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FWWN International Holocaust Remembrance Day: Women of the Trials of Nuremberg

Total Credits: 0 No CLE Credit Available for this Program

Diane Marie Amann
60 Minutes
Product Type:
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The trials that began at Nuremberg 75 years ago are duly famous for prosecuting Nazi leaders and thus demonstrating that perpetrators of atrocities may face international criminal punishment. The trials depended on well-known men like the Chief U.S. Prosecutor, Supreme Court Justice Robert H. Jackson. Less well known are the many women who took part as lawyers and legal professionals, translators and interpreters, witnesses and journalists – in short, in nearly every post except judge. This presentation, to be delivered on International Holocaust Remembrance Day, will tell the stories of these women of the Nuremberg trials.




Diane Marie Amann's Profile

Diane Marie Amann Related seminars and products

Emily & Ernest Woodruff Chair in International Law and Faculty Co-Director of the Dean Rusk International Law Center

University of Georgia School of Law

Professor Amann’s scholarship examines international criminal justice, human and child rights, constitutional law, and security governance. Keenly interested in women as creators and shapers of international law, Professor Amann researches the roles they played – as lawyers and legal aides, journalists and artists, interpreters and translators – in post-World War II proceedings. Her book on women at the Nuremberg trial before the International Military Tribunal is under contract with Oxford University Press.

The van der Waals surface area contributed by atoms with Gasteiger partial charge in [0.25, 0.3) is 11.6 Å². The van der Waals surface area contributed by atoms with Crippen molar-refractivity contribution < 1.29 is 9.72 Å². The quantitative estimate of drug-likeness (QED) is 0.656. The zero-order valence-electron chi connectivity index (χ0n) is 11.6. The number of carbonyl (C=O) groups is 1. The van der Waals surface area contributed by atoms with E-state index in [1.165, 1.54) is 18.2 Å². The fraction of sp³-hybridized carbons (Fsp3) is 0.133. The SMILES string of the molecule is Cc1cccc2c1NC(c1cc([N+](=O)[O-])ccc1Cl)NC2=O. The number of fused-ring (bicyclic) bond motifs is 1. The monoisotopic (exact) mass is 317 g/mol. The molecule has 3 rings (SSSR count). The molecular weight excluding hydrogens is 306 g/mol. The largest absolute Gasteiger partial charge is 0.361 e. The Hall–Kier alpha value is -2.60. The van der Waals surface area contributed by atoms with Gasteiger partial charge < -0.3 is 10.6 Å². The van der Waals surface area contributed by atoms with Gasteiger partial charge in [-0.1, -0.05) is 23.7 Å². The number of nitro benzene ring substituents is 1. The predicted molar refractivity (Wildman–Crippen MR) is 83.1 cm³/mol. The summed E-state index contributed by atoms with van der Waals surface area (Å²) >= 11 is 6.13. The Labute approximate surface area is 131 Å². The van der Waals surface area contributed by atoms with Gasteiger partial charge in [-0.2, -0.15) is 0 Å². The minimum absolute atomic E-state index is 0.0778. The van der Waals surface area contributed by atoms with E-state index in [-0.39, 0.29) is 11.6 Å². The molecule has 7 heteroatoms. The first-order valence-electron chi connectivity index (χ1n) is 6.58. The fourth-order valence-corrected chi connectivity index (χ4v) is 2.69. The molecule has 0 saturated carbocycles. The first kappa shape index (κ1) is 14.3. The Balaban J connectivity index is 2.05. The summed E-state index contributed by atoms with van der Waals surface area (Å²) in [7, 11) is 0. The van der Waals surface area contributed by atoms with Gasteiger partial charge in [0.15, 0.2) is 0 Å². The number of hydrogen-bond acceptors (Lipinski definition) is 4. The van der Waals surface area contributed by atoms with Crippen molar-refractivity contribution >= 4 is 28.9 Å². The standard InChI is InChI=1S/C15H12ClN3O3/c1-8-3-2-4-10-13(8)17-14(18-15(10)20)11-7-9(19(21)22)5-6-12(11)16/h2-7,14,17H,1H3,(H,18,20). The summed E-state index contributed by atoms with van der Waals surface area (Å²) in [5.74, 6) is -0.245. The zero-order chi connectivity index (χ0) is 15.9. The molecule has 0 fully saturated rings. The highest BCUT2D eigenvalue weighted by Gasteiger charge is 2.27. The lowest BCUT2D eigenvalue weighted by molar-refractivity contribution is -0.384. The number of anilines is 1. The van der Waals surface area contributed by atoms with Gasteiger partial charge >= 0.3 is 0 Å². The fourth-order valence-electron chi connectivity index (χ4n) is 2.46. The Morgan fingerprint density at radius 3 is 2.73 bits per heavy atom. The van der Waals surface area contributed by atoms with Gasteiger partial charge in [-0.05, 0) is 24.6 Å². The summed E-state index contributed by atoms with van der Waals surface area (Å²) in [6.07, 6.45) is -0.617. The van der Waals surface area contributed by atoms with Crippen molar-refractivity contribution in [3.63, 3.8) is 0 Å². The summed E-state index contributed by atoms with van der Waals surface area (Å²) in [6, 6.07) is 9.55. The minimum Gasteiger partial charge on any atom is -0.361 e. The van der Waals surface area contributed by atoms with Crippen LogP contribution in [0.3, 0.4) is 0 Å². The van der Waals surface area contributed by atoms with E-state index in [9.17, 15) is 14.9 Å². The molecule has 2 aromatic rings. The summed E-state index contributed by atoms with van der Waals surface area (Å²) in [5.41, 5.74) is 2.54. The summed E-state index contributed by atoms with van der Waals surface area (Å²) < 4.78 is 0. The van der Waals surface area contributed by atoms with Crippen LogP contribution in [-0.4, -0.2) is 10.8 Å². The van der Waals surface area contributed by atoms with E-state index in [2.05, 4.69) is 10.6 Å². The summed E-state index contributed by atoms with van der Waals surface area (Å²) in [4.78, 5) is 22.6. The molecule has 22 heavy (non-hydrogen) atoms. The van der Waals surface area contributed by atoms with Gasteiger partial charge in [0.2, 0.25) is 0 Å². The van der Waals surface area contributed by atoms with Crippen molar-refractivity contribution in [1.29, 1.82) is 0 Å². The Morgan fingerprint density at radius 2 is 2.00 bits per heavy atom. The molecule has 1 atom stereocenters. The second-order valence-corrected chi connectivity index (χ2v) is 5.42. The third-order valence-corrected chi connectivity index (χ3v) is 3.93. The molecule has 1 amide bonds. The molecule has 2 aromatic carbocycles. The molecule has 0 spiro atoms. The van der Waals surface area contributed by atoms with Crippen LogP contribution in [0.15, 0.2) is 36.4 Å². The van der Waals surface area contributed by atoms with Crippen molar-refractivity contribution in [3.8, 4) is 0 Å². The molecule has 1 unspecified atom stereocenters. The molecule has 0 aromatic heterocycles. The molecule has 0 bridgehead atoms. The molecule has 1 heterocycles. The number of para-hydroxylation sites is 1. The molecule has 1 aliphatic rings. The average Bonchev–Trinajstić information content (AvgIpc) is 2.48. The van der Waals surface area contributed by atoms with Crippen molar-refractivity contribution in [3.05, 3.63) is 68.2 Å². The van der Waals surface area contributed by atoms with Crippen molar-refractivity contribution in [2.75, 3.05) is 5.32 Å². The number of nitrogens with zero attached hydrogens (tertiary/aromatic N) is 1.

Formerly Professor of Law, Martin Luther King Jr. Hall Research Scholar, and Director of the California International Law Center at the University of California-Davis School of Law, Professor Amann has been a visiting professor or researcher at Oxford University Faculty of Law’s Bonavero Institute of Human Rights and Mansfield College, Max Planck Institute Luxembourg, USC Shoah Foundation Center for Advanced Genocide Research, University of California-Berkeley and UCLA law schools, Université de Paris 1 (Panthéon-Sorbonne), and Irish Centre for Human Rights at the National University of Ireland-Galway. She earned her J.D. degree from Northwestern, M.A. in political science from UCLA, and B.S. in journalism from the University of Illinois at Urbana-Champaign. Before practicing federal criminal defense, she clerked for Supreme Court Justice John Paul Stevens and for U.S. District Judge Prentice H. Marshall in Chicago.

She has served since 2012 as the International Criminal Court Prosecutor’s Special Adviser on Children in & affected by Armed Conflict, and is a member of the American Law Institute and a Counsellor and past Vice President of the American Society of International Law.


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